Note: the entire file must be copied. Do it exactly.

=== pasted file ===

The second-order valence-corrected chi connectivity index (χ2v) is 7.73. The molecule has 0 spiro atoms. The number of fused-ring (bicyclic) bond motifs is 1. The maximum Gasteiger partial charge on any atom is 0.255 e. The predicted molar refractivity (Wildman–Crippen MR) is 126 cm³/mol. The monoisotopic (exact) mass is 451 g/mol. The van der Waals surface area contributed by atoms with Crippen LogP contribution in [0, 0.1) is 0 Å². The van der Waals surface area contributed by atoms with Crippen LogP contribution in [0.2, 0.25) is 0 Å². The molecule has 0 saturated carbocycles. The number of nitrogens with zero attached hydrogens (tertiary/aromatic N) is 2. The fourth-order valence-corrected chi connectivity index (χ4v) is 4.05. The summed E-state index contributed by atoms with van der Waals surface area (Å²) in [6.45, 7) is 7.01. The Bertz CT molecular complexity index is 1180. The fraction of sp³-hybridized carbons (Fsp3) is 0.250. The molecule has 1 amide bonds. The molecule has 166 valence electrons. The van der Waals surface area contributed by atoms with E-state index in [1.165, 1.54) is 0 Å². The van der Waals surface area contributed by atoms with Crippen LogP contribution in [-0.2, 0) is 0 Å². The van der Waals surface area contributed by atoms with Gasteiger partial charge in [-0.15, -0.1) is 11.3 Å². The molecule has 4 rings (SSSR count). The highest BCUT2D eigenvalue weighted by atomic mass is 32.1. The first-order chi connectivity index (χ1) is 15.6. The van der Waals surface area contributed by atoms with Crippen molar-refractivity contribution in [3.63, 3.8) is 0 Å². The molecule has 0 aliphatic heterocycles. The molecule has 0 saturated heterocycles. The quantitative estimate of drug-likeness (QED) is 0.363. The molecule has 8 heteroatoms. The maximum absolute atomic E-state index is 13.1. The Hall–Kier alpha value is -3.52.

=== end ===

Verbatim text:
The second-order valence-corrected chi connectivity index (χ2v) is 7.73. The molecule has 0 spiro atoms. The number of fused-ring (bicyclic) bond motifs is 1. The maximum Gasteiger partial charge on any atom is 0.255 e. The predicted molar refractivity (Wildman–Crippen MR) is 126 cm³/mol. The monoisotopic (exact) mass is 451 g/mol. The van der Waals surface area contributed by atoms with Crippen LogP contribution in [0, 0.1) is 0 Å². The van der Waals surface area contributed by atoms with Crippen LogP contribution in [0.2, 0.25) is 0 Å². The molecule has 0 saturated carbocycles. The number of nitrogens with zero attached hydrogens (tertiary/aromatic N) is 2. The fourth-order valence-corrected chi connectivity index (χ4v) is 4.05. The summed E-state index contributed by atoms with van der Waals surface area (Å²) in [6.45, 7) is 7.01. The Bertz CT molecular complexity index is 1180. The fraction of sp³-hybridized carbons (Fsp3) is 0.250. The molecule has 1 amide bonds. The molecule has 166 valence electrons. The van der Waals surface area contributed by atoms with E-state index in [1.165, 1.54) is 0 Å². The van der Waals surface area contributed by atoms with Crippen LogP contribution in [-0.2, 0) is 0 Å². The van der Waals surface area contributed by atoms with Gasteiger partial charge in [-0.15, -0.1) is 11.3 Å². The molecule has 4 rings (SSSR count). The highest BCUT2D eigenvalue weighted by atomic mass is 32.1. The first-order chi connectivity index (χ1) is 15.6. The van der Waals surface area contributed by atoms with Crippen molar-refractivity contribution in [3.63, 3.8) is 0 Å². The molecule has 0 aliphatic heterocycles. The molecule has 0 saturated heterocycles. The quantitative estimate of drug-likeness (QED) is 0.363. The molecule has 8 heteroatoms. The maximum absolute atomic E-state index is 13.1. The Hall–Kier alpha value is -3.52.